Classic childhood books for 7th graders
by: Louisa May Alcott - (Roberts Brothers, 1868) 816 pages.
The hook: It’s the Civil War and the four March sisters are struggling to grow up to be well-bred young ladies after their family has fallen on hard times. Pretty Meg, the oldest, finds it the hardest to be poor. Tomboy Jo has big dreams of becoming a writer. Kind Beth just wants a quiet life at home with her sisters. And impish Amy struggles with being impulsive and a bit vain. Holding them all together is Marmie, their wise and independent mother, who lovingly guides them as they change from girls to women while their father is away at war. This family story is a great read-aloud book for younger kids and a good challenge for tweens who want to tackle a longer read.
Want to see the movie? There are several versions to choose from, including the classic 1949 adaptation starring Elizabeth Taylor.
Perfect for: Tweens and teens who like stories about family dynamics.
The Count of Monte Cristo
by: Alexandre Dumas translated by Roger Celestin - (Signet, 2005) 570 pages.
At just 19 years old, sailor Edmond Dantes is sentenced to life imprisonment in a horrible French dungeon for a crime he didn’t commit. After ten miserable years, he thrillingly escapes and acquires a hidden treasure on the island of Monte Cristo. Meticulously, he devotes himself to getting revenge on the three jealous enemies who framed him. This is a page-turner filled with suspense, vivid characterizations, intricate conspiracies, fight scenes, passionate romance, shrewd social satire, satisfying vengeance, and a happily-ever-after ending.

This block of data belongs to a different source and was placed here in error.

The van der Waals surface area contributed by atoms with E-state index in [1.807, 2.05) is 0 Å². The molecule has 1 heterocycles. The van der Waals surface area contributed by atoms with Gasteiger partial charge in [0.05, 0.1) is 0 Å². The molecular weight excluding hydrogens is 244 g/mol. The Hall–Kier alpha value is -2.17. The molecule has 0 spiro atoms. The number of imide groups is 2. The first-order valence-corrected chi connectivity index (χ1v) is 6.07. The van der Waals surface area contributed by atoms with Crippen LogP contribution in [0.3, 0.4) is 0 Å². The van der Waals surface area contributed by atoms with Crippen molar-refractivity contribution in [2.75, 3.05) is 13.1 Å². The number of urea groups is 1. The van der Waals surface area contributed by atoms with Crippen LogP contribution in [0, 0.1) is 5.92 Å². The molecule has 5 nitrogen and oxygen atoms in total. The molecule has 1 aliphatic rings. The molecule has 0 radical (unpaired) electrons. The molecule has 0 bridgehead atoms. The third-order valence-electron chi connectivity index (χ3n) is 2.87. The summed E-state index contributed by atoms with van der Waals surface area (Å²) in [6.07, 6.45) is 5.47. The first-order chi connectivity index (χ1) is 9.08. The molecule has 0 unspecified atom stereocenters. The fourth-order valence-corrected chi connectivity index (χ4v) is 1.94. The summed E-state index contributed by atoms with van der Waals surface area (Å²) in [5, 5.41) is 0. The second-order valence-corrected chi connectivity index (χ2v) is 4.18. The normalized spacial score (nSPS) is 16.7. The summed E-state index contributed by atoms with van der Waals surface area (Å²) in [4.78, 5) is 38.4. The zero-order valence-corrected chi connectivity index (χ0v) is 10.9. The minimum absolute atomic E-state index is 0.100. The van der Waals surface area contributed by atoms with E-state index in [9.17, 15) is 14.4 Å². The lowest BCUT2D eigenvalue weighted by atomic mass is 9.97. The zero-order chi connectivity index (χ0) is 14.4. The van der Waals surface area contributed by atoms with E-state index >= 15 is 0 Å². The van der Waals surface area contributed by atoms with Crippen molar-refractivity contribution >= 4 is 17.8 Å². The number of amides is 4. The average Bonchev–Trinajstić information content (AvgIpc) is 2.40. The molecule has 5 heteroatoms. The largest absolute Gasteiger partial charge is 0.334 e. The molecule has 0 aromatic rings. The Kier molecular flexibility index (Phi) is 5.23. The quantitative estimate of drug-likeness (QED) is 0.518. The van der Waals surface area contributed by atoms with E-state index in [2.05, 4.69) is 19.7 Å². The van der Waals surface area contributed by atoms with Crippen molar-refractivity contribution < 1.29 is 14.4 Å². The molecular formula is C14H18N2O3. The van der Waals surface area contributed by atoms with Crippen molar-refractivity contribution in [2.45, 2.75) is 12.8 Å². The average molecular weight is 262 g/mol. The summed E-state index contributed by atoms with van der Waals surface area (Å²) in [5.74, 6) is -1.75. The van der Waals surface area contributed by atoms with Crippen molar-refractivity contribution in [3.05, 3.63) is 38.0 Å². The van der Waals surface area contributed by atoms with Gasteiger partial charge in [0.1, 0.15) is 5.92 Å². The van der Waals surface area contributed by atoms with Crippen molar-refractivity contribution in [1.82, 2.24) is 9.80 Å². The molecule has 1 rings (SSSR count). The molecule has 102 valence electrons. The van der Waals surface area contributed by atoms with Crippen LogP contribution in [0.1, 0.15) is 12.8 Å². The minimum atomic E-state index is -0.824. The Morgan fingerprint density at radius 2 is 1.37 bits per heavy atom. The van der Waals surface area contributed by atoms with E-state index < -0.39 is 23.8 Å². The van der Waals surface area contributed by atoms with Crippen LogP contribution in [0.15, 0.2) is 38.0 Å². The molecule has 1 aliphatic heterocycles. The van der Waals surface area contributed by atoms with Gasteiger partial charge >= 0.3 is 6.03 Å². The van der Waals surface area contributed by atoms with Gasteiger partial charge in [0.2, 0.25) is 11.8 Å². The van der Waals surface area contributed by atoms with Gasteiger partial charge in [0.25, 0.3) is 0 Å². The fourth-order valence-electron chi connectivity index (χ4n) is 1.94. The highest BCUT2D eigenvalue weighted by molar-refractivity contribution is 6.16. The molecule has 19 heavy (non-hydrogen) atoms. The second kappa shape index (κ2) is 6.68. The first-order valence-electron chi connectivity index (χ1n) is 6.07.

Perfect for: All young readers who enjoy immersing themselves in a thriller.
Find The Count of Monte Cristo at your local library.
The Mysterious Adventures of Sherlock Holmes
by: Sir Arthur Conan Doyle - (Puffin Classics, 1996) 256 pages.
Sherlock Holmes, a genius at detective work, is regularly beseeched by Scotland Yard to provide assistance in their most confounding crimes. Accompanied by Dr. Watson, who serves as the amazed narrator, Holmes untangles puzzling cases with his photographic memory, perceptive observational skills, deductive reasoning, and scientific knowledge. Devious thieves and callous murderers are apprehended in this collection of eight short stories, often set in foggy London.
Perfect for: Anyone who enjoys a thrilling whodunit.
Find The Mysterious Adventures of Sherlock Holmes at your local library.
The Time Machine
by: H. G. Wells - (Dover, 1995) 80 pages.
A Victorian England scientist leaps forward in his time machine to visit Earth in A.D. 802,701. Here he encounters two societies: The Eloi, liberated from work in their futuristic pastoral communities due to technological advancement; and the Morlocks: brutish, underground, cannibalistic troglodytes. It’s a short book packed with surprising and imaginative plot twists, socio-political critiques, color symbolism, religious references, and cautionary dystopian themes about humanity’s evolutionary path.